We really wanted to introduce torpedo barrages and find a way to "Cross the T", but we never found a good way. I suppose a board does have its limits. Though not always: one summer my brother, my two cousins and myself set about designing a custom Risk board (which I believe is still in my parent's basement). We re-distributed continental boundaries, bumped the number of countries up to 150 or so, added new transfer routes across bodies of water, increased the number of dice to something insane, like 10, (though I can't remember why—maybe to make the game go faster?) and instituted sea convoy re-supply rules, in addition to the standard amount of treaties, doctrines, safe passage agreements, and cold war borders. I never could win at Risk. I think it was because I just wasn't comfortable sitting on the defensive. I would always go rogue, re-neg on all treaties, and rush my armies into a neighboring continent. This would give all the other players a reason to team up against me and force me out of the game, which is pretty much what the game is. It also didn't help me that the dice rules give the benefit of a tie to the defense, making the “charge” a lot less effective. I remember in college, when we had some heady, multi-day Risk offensives with troop numbers climbing into the hundreds and thousands, I wrote a simple program on my TI-83 to calculate troop losses according to the dice rolls. The program provided the option to go “to the finish”—in other words, continue to attack until one side was defeated. I was accused of faulty programming because the defense would always triumph. It was the math, I argued. With such a small number of troops at risk in any one “combat”, and with such a large number of iterations due to the large total of troops in the battle, the defense would always come out ahead. Now that I think about it, it also could have been due to the fact that the basic random number generator on the TI-83 was, in fact, too random; providing none of those “streaks” of good rolls that ordinarily allow a player to beat the odds. A rule to trump this could be added. The rules of Risk allow an attacking army to roll one die (up to three total) for each army unit attacking, as long as the defender has a sufficient number of army units to counter each attacker. But when the numbers are very large the attacker could be allowed to back each die by as many men as wished, and allow as many dice as desired. It could be explained in terms of attack fronts—the main front contains 10 units, and there are two flanking attacks of 3 units each. This way, the attacking player can determine his/her risk by choice, rather than leaving it up the accumulation of random outcomes. Of course, in large iterations the risk is the same, but the ability to create massive attacks gives the player the ability feel that s/he is overcoming attrition. And after all, isn't that the point of war?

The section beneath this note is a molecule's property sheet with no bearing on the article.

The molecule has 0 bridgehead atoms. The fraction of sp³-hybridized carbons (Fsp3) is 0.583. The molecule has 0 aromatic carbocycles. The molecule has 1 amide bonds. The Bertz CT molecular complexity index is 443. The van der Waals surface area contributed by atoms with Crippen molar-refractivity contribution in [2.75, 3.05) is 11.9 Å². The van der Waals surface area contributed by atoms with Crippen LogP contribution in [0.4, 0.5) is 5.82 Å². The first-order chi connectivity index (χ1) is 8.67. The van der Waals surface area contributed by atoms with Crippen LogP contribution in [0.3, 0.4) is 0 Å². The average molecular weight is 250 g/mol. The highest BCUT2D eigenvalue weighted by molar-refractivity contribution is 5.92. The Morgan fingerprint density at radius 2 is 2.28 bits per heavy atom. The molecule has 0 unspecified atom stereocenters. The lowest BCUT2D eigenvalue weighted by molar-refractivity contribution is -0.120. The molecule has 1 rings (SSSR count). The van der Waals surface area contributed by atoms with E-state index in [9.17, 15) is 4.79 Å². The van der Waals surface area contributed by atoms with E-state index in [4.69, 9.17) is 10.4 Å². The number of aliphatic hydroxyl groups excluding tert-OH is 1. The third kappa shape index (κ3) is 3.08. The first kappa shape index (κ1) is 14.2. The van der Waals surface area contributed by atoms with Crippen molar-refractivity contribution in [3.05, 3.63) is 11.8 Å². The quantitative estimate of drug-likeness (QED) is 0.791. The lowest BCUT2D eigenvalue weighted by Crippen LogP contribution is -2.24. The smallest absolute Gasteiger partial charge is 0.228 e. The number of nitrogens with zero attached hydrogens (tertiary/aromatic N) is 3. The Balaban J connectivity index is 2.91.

I digress, but at the same time I think I make my point. A game is hardly the sum of its rules, or the spots on a die. A game is the social event in which one or more humans age 0 and up agree to a set of rules as a foundation of their interaction. During this time their may be competition, cooperation, challenges, creativity, boredom, aggressiveness, and even, depending on the game, sexuality. Sit in a popular bar one night, and try to develop the rules of human sex. It's pretty obvious--most people play by the same rules. I bet you can even create a comprehensive list for governing flirting in less that ten rules, in most cases. Of course, the real challenge, as with most games, is defining where the edge of the board is, and where the rules stop applying.